These people have personal questions that are critical to their lives, and significant to their spiritual development. But worship and Scripture study are so clinical and sanitary that worship leaders and Scripture study leaders feel dirtied and sullied when working with some people.
It is not the Divine who is afraid or fearful or restrained in reaching the creation. It is the created that hesitates.
So I am a different me, in all ways a better person, yet still learning and growing.
For certain, I know one thing – works of darkness do not have a consistent and persistent involvement in order to make one better in their spiritual life and their physical life.
But before I became the different me, I still had more changing to do. Consider a dream from September 14, 2015 (Month 6 Day 30). I wrote in my journal:
Last night, I went to bed asking for confirmation, not that I am doubting, not that I am looking for a fight, just some encouragement I suppose, [about the direction of marital life and Rachel]. So, as I [was] waking up from my morning snooze after Mary went back to work, I realized I was dreaming.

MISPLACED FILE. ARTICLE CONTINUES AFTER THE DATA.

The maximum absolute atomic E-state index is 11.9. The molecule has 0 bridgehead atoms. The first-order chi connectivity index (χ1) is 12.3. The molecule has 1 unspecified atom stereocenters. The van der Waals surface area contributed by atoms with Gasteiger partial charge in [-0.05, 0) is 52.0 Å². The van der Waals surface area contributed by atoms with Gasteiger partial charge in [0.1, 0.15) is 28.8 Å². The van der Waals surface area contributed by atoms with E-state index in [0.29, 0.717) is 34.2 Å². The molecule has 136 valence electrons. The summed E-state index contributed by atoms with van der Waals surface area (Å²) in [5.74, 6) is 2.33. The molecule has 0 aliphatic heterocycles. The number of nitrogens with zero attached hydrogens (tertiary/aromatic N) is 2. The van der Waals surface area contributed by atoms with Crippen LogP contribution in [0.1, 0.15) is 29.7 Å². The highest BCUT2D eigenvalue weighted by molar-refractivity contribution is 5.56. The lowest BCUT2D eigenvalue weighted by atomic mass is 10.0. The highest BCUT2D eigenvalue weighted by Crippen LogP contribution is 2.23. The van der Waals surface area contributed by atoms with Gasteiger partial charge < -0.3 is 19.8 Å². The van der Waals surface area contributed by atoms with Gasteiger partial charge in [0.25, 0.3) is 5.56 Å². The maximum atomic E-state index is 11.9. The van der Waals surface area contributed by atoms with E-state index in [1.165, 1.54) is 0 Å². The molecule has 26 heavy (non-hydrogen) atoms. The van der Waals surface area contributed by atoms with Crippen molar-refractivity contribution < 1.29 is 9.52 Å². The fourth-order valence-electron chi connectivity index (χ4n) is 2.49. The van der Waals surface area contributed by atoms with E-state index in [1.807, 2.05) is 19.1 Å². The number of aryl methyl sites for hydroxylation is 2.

There have not been that many times that I have asked for things like this, but that night I did. Why? I needed either an affirmative or a negative about my life. So the dream that follows is, I believe, an answer to my inquiry. Here is the dream:
The dream involved me asking [a specific congregational leader] for a white garment, which in the dream I knew [the garment] represented some kind of special role or responsibility within [a specific congregation], and the white garment was hanging on a wall if I remember correctly.
All I know is that in the dream, I knew that [the congregational leader] told me I could have the garment, so I asked him for it.
After I asked [the congregational leader] for the garment, [a specific congregant of that congregation] took [the congregational leader] aside told him that it was not proper for [the congregational leader] to give the garment to me, I don’t know how I knew that, I just knew it.
After [the congregant] talked with [the congregational leader], [the congregational leader] came back over to me, and politely, sympathetically informed me that he could not give me the garment.
I remember telling him, “It’s alright. No worries.” brushing it off, letting him know that it really was no big deal.